For athletes of all levels and backgrounds, performance improvement is a core goal. Metabolic analysis can be the key to uncovering physiological data that opens new doors, unlocks your potential, and supercharges your progress.
But why should you conduct metabolic analysis, how does it work, what can it help you achieve, and why is it so valuable to work with a coach to conduct these tests?
To answer these questions and more, we spoke with Sean Seale at Upside Strength, a performance coach specializing in conditioning and respiratory training for any athlete looking to optimize their practice.
Here’s what he told us.
VO2 Master: In your experience, what types of athletes benefit from metabolic analysis?
Sean Seale: There are multiple cases where metabolic analysis might be of interest to athletes.
The first case is people who are curious about how their body works. There are a lot of upsides to measuring your physiology and getting an idea of how things work internally. This is a great reason to see a coach who can conduct metabolic analysis and then help put all of the pieces together for you, from ventilation to VO2max, thresholds, training zones, and beyond.
This is really insightful both for competitive athletes and those who are less so. You may be an amateur athlete and have an interest in getting to know yourself better. Metabolic analysis helps paint this picture for you.
The second case is people who have performance goals in endurance athletics, whether they’re preparing for a race—a triathlon or a running, cycling, or swimming race.
It’s critical to have baseline information so that you can optimize your training and compare your progress over time.
There’s a saying: “What gets measured gets managed.”
The reality is that, if you don’t measure your performance, you don’t know what’s going on.
When you’re equipped with baseline data, you can better plan your training, optimize everything you’re doing in the lead-up to your event, and then optimize progress between two tests.
As a coach, what factors do you look at when conducting metabolic analysis?
There are a multitude of factors that we can measure:
- VO2: This refers to your body’s consumption of oxygen. This metric allows us to have a good picture of how your body functions. It’s not a performance function, per se, but it is a prerequisite if someone wants to perform better.
- VO2 at different stages of the test: This looks at how your body uses oxygen, not just at max, but also at sub-maximal intensities. This can come into play when we talk about your economy of movement.
- Caloric needs linked to VO2: Especially with longer distances, this can help you dial in your caloric consumption to ensure you’re adequately fueling your body for training and racing.
- Thresholds: Looking at your VO2 at thresholds one and two are really good metrics as well. They allow us to direct training and understand where you might want to focus your efforts.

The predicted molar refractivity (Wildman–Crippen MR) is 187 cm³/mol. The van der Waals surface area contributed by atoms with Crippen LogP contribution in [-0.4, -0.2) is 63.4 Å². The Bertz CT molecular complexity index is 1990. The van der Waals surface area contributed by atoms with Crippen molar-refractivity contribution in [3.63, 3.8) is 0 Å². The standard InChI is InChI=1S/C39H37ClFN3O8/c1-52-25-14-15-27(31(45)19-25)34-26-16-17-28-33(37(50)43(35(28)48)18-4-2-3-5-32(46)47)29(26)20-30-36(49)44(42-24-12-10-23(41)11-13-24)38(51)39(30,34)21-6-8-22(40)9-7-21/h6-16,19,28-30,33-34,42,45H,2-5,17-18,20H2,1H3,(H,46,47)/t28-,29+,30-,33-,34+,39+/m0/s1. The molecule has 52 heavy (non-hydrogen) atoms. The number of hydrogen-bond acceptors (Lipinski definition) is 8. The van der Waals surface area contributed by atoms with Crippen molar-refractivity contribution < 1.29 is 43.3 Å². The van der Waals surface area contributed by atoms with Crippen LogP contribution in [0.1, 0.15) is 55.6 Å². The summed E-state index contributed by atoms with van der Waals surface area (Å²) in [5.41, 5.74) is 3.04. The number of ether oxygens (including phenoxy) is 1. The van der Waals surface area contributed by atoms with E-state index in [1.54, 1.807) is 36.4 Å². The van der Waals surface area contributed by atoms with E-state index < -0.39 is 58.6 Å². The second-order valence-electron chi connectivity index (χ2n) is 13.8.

- Ventilation: This metric refers to how you breathe—how you move air at low, medium, and high intensities. This is interesting both from performance and educational standpoints. Most people don’t have a clue how they’re breathing—it’s automatic. But you can control the way you breathe, slowing down and increasing depth, which can offer a number of benefits, both physiological and perceptual. Lowering respiratory frequency ultimately lowers your rate of perceived exertion (RPE)—how hard it feels to do your exercise.
Why is metabolic analysis important for all calibers of athletes?
In the simplest of terms for both baskets of health and performance, everyone would benefit from the ability to breathe better. Everyone can get something from metabolic analysis, no matter your goals.
As a coach, what would metabolic insights allow you to do for your clients?
As a coach, these metrics give me an overview of your physiology as an athlete and how everything is working.
Ultimately, it allows us to prioritize what you should be working on. It helps us to ensure you’re not wasting time on training sessions that won’t move the needle for you.
In terms of ventilation, these metrics allow me to give you personalized advice on how to optimize breathing at low or high intensity. You can test, train, then re-test down the road and see if you’ve been able to improve that coordination of breathing. We’ll be able to determine if you can take deeper breaths, all while doing movements or exercise at the same levels of output.
What is the benefit of working with a coach for metabolic analysis?
Where a coach comes into play is in the interpretation of those metrics—helping you to understand what that data means and what to do with it in order to achieve your goals.
Whether you’re a competitive athlete or you’re just looking to improve your overall fitness, working with a coach to conduct metabolic analysis can help you unlock your full potential.